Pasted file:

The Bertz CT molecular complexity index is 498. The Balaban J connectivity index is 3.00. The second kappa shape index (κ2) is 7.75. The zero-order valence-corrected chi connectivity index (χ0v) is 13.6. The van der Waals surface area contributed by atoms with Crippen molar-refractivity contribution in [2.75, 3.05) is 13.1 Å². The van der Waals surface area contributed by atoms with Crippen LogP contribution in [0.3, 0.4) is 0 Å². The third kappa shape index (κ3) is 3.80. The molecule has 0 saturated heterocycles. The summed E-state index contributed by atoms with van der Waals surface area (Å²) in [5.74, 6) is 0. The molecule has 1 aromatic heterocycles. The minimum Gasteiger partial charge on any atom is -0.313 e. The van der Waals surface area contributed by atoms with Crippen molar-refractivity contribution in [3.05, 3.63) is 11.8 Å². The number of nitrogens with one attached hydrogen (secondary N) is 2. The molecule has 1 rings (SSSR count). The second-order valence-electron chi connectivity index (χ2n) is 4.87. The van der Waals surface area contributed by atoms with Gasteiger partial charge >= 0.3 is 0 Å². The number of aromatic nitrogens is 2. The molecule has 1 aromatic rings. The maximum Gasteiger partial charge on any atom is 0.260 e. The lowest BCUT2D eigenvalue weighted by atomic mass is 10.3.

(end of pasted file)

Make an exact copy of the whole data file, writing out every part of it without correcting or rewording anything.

The Bertz CT molecular complexity index is 498. The Balaban J connectivity index is 3.00. The second kappa shape index (κ2) is 7.75. The zero-order valence-corrected chi connectivity index (χ0v) is 13.6. The van der Waals surface area contributed by atoms with Crippen molar-refractivity contribution in [2.75, 3.05) is 13.1 Å². The van der Waals surface area contributed by atoms with Crippen LogP contribution in [0.3, 0.4) is 0 Å². The third kappa shape index (κ3) is 3.80. The molecule has 0 saturated heterocycles. The summed E-state index contributed by atoms with van der Waals surface area (Å²) in [5.74, 6) is 0. The molecule has 1 aromatic heterocycles. The minimum Gasteiger partial charge on any atom is -0.313 e. The van der Waals surface area contributed by atoms with Crippen molar-refractivity contribution in [3.05, 3.63) is 11.8 Å². The number of nitrogens with one attached hydrogen (secondary N) is 2. The molecule has 1 rings (SSSR count). The second-order valence-electron chi connectivity index (χ2n) is 4.87. The van der Waals surface area contributed by atoms with Gasteiger partial charge >= 0.3 is 0 Å². The number of aromatic nitrogens is 2. The molecule has 1 aromatic rings. The maximum Gasteiger partial charge on any atom is 0.260 e. The lowest BCUT2D eigenvalue weighted by atomic mass is 10.3.